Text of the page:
With the surprise retirement of U.S. Rep. Ileana Ros-Lehtinen, Democrats were given an early Christmas present — a golden opportunity to pick up a seat in Congress. So it’s time for political junkies to do an early assessment of what could be a promising field of candidates. Here is mine:
▪ City reformers: Miami Beach Commissioner Kristen Rosen Gonzalez has already announced, and Miami Commissioner Ken Russell apparently is thinking about announcing. Both ran for their respective offices as underdogs fighting the political establishment. They know how to win, but as relative newcomers they will have to show early fundraising and organizing ability.
▪ State legislators: Sen. Jose Javier Rodriguez and Rep. David Richardson are doing the political calculus. They both know how to raise money and run a campaign. Neither one was expected to win their first race, but they did. Richardson has a significant constituency in the gay community, which is no small matter in this district. Notwithstanding his Harvard education, Rodriguez has a down-to-earth campaign style, and you should note his vote this week to potentially lower property taxes. Both men will have to demonstrate they can take their game to the next level.
▪ Outsider: Matt Haggman, Miami program director for the Knight Foundation, is well known and highly respected by the downtown establishment. Being an outsider is a good thing. His challenge will be to demonstrate that his philanthropic circle knows how to write political checks and that he has the ability to put together the necessary political apparatus.
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▪ Sleeper: Fernand Amandi is the gifted radio talk show host of 610 WIOD. Amandi is highly articulate and has consulted political campaigns nationally and internationally. If Amandi decides to run, he is the out-of-the-box candidate that all of the above might have to worry about.
▪ Repeat candidate: Scott Fuhrman had a free ride in the Democratic primary last time, but his personal issues doomed any remote chance of the Democrats defeating Ros-Lehtinen. If he is nominated, my guess is the same thing will happen again.
▪ Unknowns: Michael Hepburn and Mark Person will have to show some fundraising credibility before anyone takes note.
▪ Gossip you did not know: The Democratic donor class and party elites were lighting up the phones Sunday night and Monday morning. One person being urged to look at the race was Joe Falk. A vaunted party fundraiser, philanthropist and leader in the gay community, Falk is more than capable of resourcing a campaign. Problem is, he won’t run.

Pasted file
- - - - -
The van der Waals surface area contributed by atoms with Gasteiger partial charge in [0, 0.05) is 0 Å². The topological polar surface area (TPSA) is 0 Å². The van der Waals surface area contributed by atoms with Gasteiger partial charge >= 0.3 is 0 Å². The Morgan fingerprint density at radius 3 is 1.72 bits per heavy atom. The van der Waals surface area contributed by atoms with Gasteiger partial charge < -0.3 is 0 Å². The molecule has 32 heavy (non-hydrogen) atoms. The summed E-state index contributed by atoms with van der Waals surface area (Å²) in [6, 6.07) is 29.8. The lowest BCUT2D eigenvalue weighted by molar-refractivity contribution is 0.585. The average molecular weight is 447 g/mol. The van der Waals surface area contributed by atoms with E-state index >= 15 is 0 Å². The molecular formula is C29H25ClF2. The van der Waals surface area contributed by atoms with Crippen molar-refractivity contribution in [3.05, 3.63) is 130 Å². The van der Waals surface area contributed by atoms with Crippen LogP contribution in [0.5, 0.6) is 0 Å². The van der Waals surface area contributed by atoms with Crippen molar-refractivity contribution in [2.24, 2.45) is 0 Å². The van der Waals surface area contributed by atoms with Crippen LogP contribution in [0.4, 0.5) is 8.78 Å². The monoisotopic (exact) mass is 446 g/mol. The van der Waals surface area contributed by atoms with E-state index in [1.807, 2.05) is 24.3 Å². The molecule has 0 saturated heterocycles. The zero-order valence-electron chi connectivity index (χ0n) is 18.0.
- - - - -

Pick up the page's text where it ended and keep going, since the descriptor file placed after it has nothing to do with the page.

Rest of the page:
Most poeple know that Hillary Clinton beat Donald Trump in this district by 20 points in an otherwise devastating year for Democrats. But if there is any way to lose, leave it to the Democratic Congressional Campaign Committee. The worst thing it could do is try to meddle in the primary. Conversely, it should plan on spending resources here. Strong leadership from Florida Democratic Chairperson Steve Bittel and Congressman Ted Deutch, the fast-rising star of Florida’s Democratic Congressional delegation, will be required. Dade Democratic Party Chairman Juan Cuba will need to strengthen the party infrastructure at a time when the local Republican Party has far more of everything.
There are other ways the Democrats can lose. The Republicans have a deep and talented bench capable of reaching across the broad partisan chasm in this district. Reps. Jose Felix Diaz and Jeanette Nunez and Sen. Rene Garcia are three who come to mind. All are busy with the frantic last week of the legislative session. My guess is that in the end, they will look at more viable political options than this Congressional seat.
Early fundraising by a candidate will demonstrate credibility and help winnow the field. However, as Justin Sayfie and I wrote in a recent op-ed, campaigns now are more than who the donor class and political elites are supporting. You have to be able to offer the big idea with a style that helps you emerge over the noise of social media. The candidate that figures out how to articulate a message relevant to voters in 2018 will be the one that wins. That means standing for something beyond being against President Trump or running on milqetoast Democratic dogma.
Mike Abrams is former chairman of the Dade Democratic Party, former state legislator and currently a policy adviser to Ballard Partners.